Almost fourteen years have now passed since the invasion of Afghanistan, strange though it is to think. When British troops arrived in that country amid dramatic images on the news bulletins, the Millennium Dome was still a relatively recent creation and the idea of smartphones as we know them now was the stuff of science fiction. It seems like quite a different time already and in many ways it was.
Recalling just how long has passed since the decisions of those febrile days is a way of looking at the question of Afghan translators who worked with our Armed Forces over the years. Some did so for what proved substantial lengths of time. All did so at real risk to their lives. As Colonel Bob Kemp highlights, our local translators in the field in Afghanistan did much more than simply provide a bridge across the language barrier for our soldiers. They provided a lot of the crucial local know-how which helped units to be more aware of approaching dangers, drawing on the sort of sixth sense feel of a place that only someone from an area can reliably offer.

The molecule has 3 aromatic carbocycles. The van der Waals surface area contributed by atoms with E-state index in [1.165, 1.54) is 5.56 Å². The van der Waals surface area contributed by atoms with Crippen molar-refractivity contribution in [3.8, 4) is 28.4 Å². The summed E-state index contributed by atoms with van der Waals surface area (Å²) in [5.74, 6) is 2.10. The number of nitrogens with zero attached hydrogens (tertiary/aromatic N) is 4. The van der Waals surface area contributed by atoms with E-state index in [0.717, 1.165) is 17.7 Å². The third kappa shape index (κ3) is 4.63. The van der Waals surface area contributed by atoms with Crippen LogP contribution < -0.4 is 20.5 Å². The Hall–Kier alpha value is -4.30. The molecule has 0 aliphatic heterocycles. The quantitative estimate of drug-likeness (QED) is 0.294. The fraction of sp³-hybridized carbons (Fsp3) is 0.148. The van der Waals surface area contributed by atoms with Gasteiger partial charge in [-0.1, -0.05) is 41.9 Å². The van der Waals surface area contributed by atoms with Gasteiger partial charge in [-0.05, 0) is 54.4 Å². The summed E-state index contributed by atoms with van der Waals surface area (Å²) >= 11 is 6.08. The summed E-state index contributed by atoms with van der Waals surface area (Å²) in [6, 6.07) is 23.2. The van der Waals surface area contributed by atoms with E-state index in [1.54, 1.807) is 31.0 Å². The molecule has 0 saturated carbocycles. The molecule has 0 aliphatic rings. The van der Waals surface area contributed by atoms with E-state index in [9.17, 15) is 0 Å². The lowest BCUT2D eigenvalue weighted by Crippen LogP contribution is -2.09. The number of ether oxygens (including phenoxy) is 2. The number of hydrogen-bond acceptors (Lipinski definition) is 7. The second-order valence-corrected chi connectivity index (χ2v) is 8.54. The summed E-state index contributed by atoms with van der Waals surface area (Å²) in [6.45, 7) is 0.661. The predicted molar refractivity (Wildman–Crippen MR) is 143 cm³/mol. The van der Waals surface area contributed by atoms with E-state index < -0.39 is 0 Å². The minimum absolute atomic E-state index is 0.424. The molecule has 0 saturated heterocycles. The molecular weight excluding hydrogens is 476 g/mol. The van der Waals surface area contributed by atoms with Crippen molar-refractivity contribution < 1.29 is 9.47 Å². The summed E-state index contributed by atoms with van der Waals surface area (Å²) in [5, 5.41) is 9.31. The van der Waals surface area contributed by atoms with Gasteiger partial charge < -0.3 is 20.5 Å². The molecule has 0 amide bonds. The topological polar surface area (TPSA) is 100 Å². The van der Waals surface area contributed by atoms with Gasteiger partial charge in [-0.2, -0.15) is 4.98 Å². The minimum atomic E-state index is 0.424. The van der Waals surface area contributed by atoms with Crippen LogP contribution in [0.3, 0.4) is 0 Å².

To be blunt, we in Britain have betrayed many of these people. Today’s newspapers carry new reports on a recurring issue. Afghan translators who have proved invaluable and of great courage alongside our forces have been refused the right to come to our country despite continuing attempts in their lives by the Taliban.
This is now a matter of national honour. Nobody need concede any ground on the importance of defending our borders and policing the rules responsibly to see that it is so. The law must absolutely be enforced, and, where weak, tightened. The flows of illegal immigration into Europe and towards Britain only make that more urgent.
But deserting men who have effectively served with our Armed Forces when their own lives are now in danger is no part of any honourable asylum or migration system.
The Afghan translators who helped this country in the field and whose lives are now in jeopardy are people we should be proud to accept to this country.